Roots and Shoots: Ash Trees Threatened by Beetle, Quarantine in Place

Emerald ash borer (Agrilus planipennis) Source: Marianne Prue, Ohio Department of Natural Resources - Division of Forestry, Bugwood.org

By Pamela Doan

It’s not easy being a tree these days. Hemlocks are dying out due to damage from woolly adelgid infestations. Asian long-horned beetles threaten maples, birch, and poplars, among others, and now the emerald ash borer has been found in New York. Although it’s small, the emerald ash borer is capable of wiping out ash trees to the same extent that Dutch elm disease devastated the American elm population. Although it has not been confirmed in Putnam County yet, it’s been found in 12 counties in New York, including Dutchess, Ulster and Orange, and the alarms have been sounded.

Emerald ash borer (Agrilus planipennis) Source: Marianne Prue, Ohio Department of Natural Resources - Division of Forestry, Bugwood.org

Emerald ash borer (Agrilus planipennis) (Source: Marianne Prue, Ohio Department of Natural Resources - Division of Forestry, Bugwood.org)

In August, the state expanded the quarantine order to include 42 counties, including Putnam. The quarantine means that ash wood and nursery stock can’t be moved out of the quarantine area and firewood can’t be moved more than fifty miles from its source. Any equipment used to move ash wood in defiance of the ban could be confiscated for inspection.

Quarantines have been effective in containing a pest or pathogen to manage past problems and preventing its spread. In Michigan, where the emerald ash borer was first discovered in the U.S. in 2002, the beetle has destroyed more than 30 million ash trees in the southeast part of the state alone, according to the state Department of Agriculture. It’s hard to imagine the loss of that many trees.

This means that trees in your own yard could be affected. The first step is to be on a first name basis with your trees. Identifying and inventorying the trees around where you live helps you determine the risk level. No ash, no problem, but if there are ash trees nearby, they need to be inspected and monitored.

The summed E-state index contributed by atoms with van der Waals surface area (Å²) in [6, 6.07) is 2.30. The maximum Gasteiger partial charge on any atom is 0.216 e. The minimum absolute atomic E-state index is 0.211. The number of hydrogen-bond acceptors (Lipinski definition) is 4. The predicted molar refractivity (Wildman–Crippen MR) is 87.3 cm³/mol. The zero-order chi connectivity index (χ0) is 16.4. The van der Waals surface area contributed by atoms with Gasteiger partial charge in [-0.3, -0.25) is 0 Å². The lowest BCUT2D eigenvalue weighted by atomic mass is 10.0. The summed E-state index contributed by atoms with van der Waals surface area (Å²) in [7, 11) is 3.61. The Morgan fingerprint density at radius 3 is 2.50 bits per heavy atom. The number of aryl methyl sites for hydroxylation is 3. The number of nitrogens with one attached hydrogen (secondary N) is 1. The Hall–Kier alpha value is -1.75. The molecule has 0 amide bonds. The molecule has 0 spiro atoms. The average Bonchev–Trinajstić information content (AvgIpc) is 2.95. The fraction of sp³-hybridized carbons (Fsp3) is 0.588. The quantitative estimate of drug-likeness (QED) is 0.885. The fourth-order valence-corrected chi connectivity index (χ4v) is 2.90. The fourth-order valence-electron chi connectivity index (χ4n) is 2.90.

The emerald ash borer is active during the summer and leaves a D-shaped exit hole in the bark. Signs of distress in the ash tree include dying canopy and yellowing or brown leaves. Call an arborist or the local Cornell Cooperative Extension (CCE) office for assistance if you suspect damage from the beetle before clear-cutting all your ash trees, though. There are treatment options and trees that have important landscape features can be saved.

Emerald ash borer (Agrilus planipennis) Source: Howard Russell, Michigan State University, Bugwood.org

Emerald ash borer (Agrilus planipennis) (Source: Howard Russell, Michigan State University, Bugwood.org)

In an unprecedented move that underscores the seriousness of the situation, the CCE and the Putnam County Soil and Water Conservation District have teamed up to assist town managers. They recently reached out to all six towns, three villages and the county government municipality to alert officials of the potential threat and to urge that management and mitigation efforts be addressed in budgeting and planning.

They estimated that it could cost $500-$1,000 per tree to manage the emerald ash borer. When Dutch elm disease hit, no one was prepared for it and a lack of money and resources impacted its spread. Knowing that the threat is nearby, Philipstown local leaders can respond before the problem affects trees and taxpayers alike.

The CCE and Soil and Water Conservation District advises a multifaceted plan that begins with creating an inventory of ash trees, just like homeowners should. Once the scope of the potential problem is understood, town managers can determine which trees are “high-value.” For example, an older ash tree that is a central landscape feature would be a greater loss, potentially, than a young ash tree in an out-of-the-way spot. Trees that could threaten buildings or safety as they continue to get bigger might not be worth saving if they’ll need to be removed at some point in the future, anyway.

Pesticide treatments are effective against the emerald ash borer and all hope is not lost, trees can be saved. As usual, the earlier the beetle is detected, the better the chance treatment can be effective. Jennifer Stengle, the Putnam County CCE Community Educator, said, “We recommend a pesticide that can be injected into the tree. It stays in for two-three years and it’s more environmentally friendly than applying it to the soil.

By injecting it into the tree, it has less potential to spread into the environment and more of it gets into the tree.” Stengle cautioned that currently the treatment was not available for commercial sale, though, and had to be applied by a professional. Stengle is the representative from the CCE who has offered her services to town officials and she advises anyone who is concerned about a particular tree to contact their office (845-278-6738). We’re fortunate to have such great leadership and resources available to combat this threat.

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